Machining ductile cast iron is getting much easier thanks to a new coated-carbide insert.
In machining ductile iron, Carboloy's TX150 turning-grade insert improves tool life, while resisting deformation and edge chipping.
Ductile cast irons are gaining in popularity and rapidly replacing gray cast iron and some low-strength steels. This increased use, especially in the automotive, heavy-duty equipment, and non-automotive transportation industries, has sparked the development of an insert specifically for the often tough-to-machine material.
Ductile cast irons have compositional similarities to gray cast iron, but generally contain additions of silicon, magnesium, and/or cerium needed for nodularization of the graphite content. Typically, ductile irons also contain substantial amounts of pearlite. Since there is a close relationship between pearlite content and material hardness, ductile iron will, in many cases, be both harder and less machinable than gray cast iron.
When machining either ductile irons or gray cast irons with a conventional wear-resistant coated cutting grade, microchipping invariably occurs and the cutting edges rapidly lose their sharpness. On the other hand, use of a conventional tough-coated grade will often result in rapid wear or plastic deformation of the substrate.
New cutting grade meets the needs
Introduced by Carboloy Inc., Detroit, TX150 is a new coated-carbide turning-grade insert specially developed for machining ductile irons. It is also effective with gray cast irons and high-strength alloy steels. TX150 grade inserts come with either a flat-top geometry or Carboloy's M5 chipgroove, which is a general-purpose groove to handle heavier cuts typically taken in cast irons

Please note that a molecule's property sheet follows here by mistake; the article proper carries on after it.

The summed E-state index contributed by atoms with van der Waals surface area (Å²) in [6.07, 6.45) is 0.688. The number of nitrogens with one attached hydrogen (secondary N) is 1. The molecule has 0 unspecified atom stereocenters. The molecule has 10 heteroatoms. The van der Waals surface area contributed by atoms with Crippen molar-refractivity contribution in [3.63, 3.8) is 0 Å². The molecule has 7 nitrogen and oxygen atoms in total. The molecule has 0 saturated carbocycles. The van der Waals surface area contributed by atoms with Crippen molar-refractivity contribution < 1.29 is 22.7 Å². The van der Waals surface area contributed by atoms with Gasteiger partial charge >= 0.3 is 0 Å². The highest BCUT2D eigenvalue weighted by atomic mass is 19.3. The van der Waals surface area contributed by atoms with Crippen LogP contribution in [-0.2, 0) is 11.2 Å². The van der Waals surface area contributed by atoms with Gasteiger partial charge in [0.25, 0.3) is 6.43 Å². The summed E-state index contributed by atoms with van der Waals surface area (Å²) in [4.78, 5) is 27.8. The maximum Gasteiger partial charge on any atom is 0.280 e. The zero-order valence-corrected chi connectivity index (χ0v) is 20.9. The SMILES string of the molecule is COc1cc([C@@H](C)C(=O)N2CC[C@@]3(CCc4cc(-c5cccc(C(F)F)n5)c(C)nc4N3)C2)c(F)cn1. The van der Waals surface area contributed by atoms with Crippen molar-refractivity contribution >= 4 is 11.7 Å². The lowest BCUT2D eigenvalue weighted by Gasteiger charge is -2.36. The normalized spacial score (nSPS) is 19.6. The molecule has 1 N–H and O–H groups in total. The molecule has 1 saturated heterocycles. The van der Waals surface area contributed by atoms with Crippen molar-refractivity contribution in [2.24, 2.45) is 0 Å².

Cutting capabilities of Carboloy's TX150 grade are derived from two components. The first is a hard, deformation-resistant substrate well suited for machining cast irons. The second is a multi-layer coating that contains a thick film of highly wear-resistant titanium carbonitride applied by a new coating technique called medium temperature chemical vapor deposition (MTCVD). Because of MTCVD, the coating provides a free cutting edge with traditional CVD-coating hardness without compromising edge toughness.
In combination, the substrate/coating properties impart high resistance to both plastic deformation and edge chipping. These same properties also improve tool life in high-strength alloy steel applications.
Tests confirm capabilities
In applications on ductile irons, the TX150 turning-grade insert met the demands of machining 80- 55- 06 ductile iron and extended tool life. For example, while external turning and facing a differential housing at 525 sfm, feed of 0.02 ipr, and a 0.120-in. doc, the new insert tripled tool life against a competitive CVD-coated grade.
In another situation involving internal turning of a differential housing, TX150 inserts made a 0.04-in. doc at a cutting speed of 500 sfm and a feed of 0.015 ipr. Tool life increased by 50% over Carboloy's own universal grade. The new grade was also tested against a competitive CVD-coated grade in a rough O.D.-turning operation on a drive-train slip yoke. At a spindle speed of 750 rpm and a feed of 0.016 ipr, the TX150 grade extended tool life 11 times that of the currently used grade. Operators previously machining 10 parts per index were able to average 114 parts per index. The result was an 87% reduction in insert costs and a 90% reduction in total production costs when down-time for insert indexing was factored in.